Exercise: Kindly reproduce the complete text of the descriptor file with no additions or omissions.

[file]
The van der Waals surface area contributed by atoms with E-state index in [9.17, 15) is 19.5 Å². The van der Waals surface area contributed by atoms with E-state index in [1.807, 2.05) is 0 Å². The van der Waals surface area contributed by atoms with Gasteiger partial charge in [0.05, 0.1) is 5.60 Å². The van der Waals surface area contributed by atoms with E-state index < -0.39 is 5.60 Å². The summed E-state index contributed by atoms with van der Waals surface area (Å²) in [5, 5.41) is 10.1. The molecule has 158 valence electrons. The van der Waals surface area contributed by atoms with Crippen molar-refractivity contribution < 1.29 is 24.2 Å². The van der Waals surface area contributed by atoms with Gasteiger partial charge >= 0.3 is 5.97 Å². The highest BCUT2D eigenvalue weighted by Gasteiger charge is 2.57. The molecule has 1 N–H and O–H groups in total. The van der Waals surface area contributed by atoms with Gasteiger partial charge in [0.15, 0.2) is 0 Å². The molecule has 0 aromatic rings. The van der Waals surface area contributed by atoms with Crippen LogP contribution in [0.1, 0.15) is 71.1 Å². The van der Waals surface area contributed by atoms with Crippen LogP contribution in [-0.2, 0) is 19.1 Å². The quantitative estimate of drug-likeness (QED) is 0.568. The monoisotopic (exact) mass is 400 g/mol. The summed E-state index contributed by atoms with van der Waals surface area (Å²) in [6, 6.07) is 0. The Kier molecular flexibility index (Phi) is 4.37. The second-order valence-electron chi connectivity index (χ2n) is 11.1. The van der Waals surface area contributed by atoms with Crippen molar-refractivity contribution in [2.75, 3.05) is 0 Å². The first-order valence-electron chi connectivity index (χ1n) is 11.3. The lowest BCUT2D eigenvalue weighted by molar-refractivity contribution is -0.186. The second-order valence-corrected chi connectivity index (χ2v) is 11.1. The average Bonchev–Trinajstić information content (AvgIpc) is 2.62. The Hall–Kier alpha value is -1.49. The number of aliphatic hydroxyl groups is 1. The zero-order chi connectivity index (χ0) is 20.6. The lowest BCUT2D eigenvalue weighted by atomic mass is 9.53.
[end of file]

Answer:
The van der Waals surface area contributed by atoms with E-state index in [9.17, 15) is 19.5 Å². The van der Waals surface area contributed by atoms with E-state index in [1.807, 2.05) is 0 Å². The van der Waals surface area contributed by atoms with Gasteiger partial charge in [0.05, 0.1) is 5.60 Å². The van der Waals surface area contributed by atoms with E-state index < -0.39 is 5.60 Å². The summed E-state index contributed by atoms with van der Waals surface area (Å²) in [5, 5.41) is 10.1. The molecule has 158 valence electrons. The van der Waals surface area contributed by atoms with Crippen molar-refractivity contribution < 1.29 is 24.2 Å². The van der Waals surface area contributed by atoms with Gasteiger partial charge >= 0.3 is 5.97 Å². The highest BCUT2D eigenvalue weighted by Gasteiger charge is 2.57. The molecule has 1 N–H and O–H groups in total. The van der Waals surface area contributed by atoms with Gasteiger partial charge in [0.15, 0.2) is 0 Å². The molecule has 0 aromatic rings. The van der Waals surface area contributed by atoms with Crippen LogP contribution in [0.1, 0.15) is 71.1 Å². The van der Waals surface area contributed by atoms with Crippen LogP contribution in [-0.2, 0) is 19.1 Å². The quantitative estimate of drug-likeness (QED) is 0.568. The monoisotopic (exact) mass is 400 g/mol. The summed E-state index contributed by atoms with van der Waals surface area (Å²) in [6, 6.07) is 0. The Kier molecular flexibility index (Phi) is 4.37. The second-order valence-electron chi connectivity index (χ2n) is 11.1. The van der Waals surface area contributed by atoms with Crippen molar-refractivity contribution in [2.75, 3.05) is 0 Å². The first-order valence-electron chi connectivity index (χ1n) is 11.3. The lowest BCUT2D eigenvalue weighted by molar-refractivity contribution is -0.186. The second-order valence-corrected chi connectivity index (χ2v) is 11.1. The average Bonchev–Trinajstić information content (AvgIpc) is 2.62. The Hall–Kier alpha value is -1.49. The number of aliphatic hydroxyl groups is 1. The zero-order chi connectivity index (χ0) is 20.6. The lowest BCUT2D eigenvalue weighted by atomic mass is 9.53.